Developer cuts number of new homes planned
A developer is proposing to reduce the number of homes it is building on part of Marton Moss in a move which will increase the amount of green space which is retained.
Kensington Developments has planning permission to build 579 houses on land off Moss House Road but wants to cut the number back to 422.
The builder says the move is in response to current market conditions but a chunk of the site to the north east, behind Midgeland Road and Florence Street has also been hived off by United Utilities for its drainage works.
When the scheme was originally approved, campaigners protested at the loss of open space.
Today they welcomed less intense development.
Angelia Hinds, of the Save the Moss campaign, said: “We always said drainage was an issue on this land, and it looks like the developer has now realised that.
“This application includes more water retention basins and there will be more green space to soak up any water.
“There is a bit more land which is not being built on.
“But I think the council should wait until everyone has their comments in and put the application before the full planning committee.”
Work has already begun on the site which will be accessed from Progress Way.
Kensington paid £500,000 to the council towards a new junction controlled by traffic lights which has been put in.
The revised plans propose 104 two-bedroomed homes, 190 with three bedrooms, 126 with four bedrooms and two with five bedrooms .
Three additional areas of open space will be provided.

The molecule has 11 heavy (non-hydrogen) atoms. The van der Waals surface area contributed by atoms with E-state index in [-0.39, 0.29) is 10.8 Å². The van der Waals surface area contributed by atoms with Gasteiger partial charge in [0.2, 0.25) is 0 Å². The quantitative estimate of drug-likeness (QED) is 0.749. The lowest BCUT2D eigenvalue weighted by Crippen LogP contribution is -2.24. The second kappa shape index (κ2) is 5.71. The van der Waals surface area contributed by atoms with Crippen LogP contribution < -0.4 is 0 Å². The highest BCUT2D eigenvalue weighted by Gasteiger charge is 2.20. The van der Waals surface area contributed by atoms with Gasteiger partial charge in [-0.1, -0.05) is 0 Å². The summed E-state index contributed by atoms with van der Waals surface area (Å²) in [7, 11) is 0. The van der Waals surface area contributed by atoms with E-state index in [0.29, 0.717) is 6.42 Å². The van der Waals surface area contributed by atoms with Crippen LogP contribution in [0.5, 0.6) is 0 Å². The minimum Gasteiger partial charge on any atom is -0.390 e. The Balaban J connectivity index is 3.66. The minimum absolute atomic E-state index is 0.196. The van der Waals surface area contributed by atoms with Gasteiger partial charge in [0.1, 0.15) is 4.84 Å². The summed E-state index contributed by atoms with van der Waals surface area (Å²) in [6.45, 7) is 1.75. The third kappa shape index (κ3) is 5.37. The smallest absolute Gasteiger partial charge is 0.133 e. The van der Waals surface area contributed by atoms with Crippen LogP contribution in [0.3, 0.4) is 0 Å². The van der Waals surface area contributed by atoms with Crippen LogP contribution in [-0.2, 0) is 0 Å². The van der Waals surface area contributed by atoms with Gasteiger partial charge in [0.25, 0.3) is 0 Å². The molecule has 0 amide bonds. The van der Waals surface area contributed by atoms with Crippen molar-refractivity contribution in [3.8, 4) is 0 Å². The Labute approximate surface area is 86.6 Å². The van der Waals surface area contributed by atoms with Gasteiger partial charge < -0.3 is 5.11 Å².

The largest of these would form a village green including a pond, play area and landscaping between Moss House Road and the northern stretch of the main estate road.
Blackpool Council’s planning committee is being recommended to agree the application in principle and delegate the final decision to the head of development management, when it meets on Tuesday.
In their report to the committee, planners say the new scheme “is better from a residential amenity point of view, drainage point of view, traffic generation point of view and would balance making best use of the land with the character and appearance of the area.”
They add: “The applicant has sought to create a distinctive housing estate characterised by a sustainable urban drainage system and associated landscape features.
“The properties would vary in design and materials to create discernible neighbourhood areas.
The proposal includes areas of public open space and a carefully considered planting and biodiversity enhancement plan.”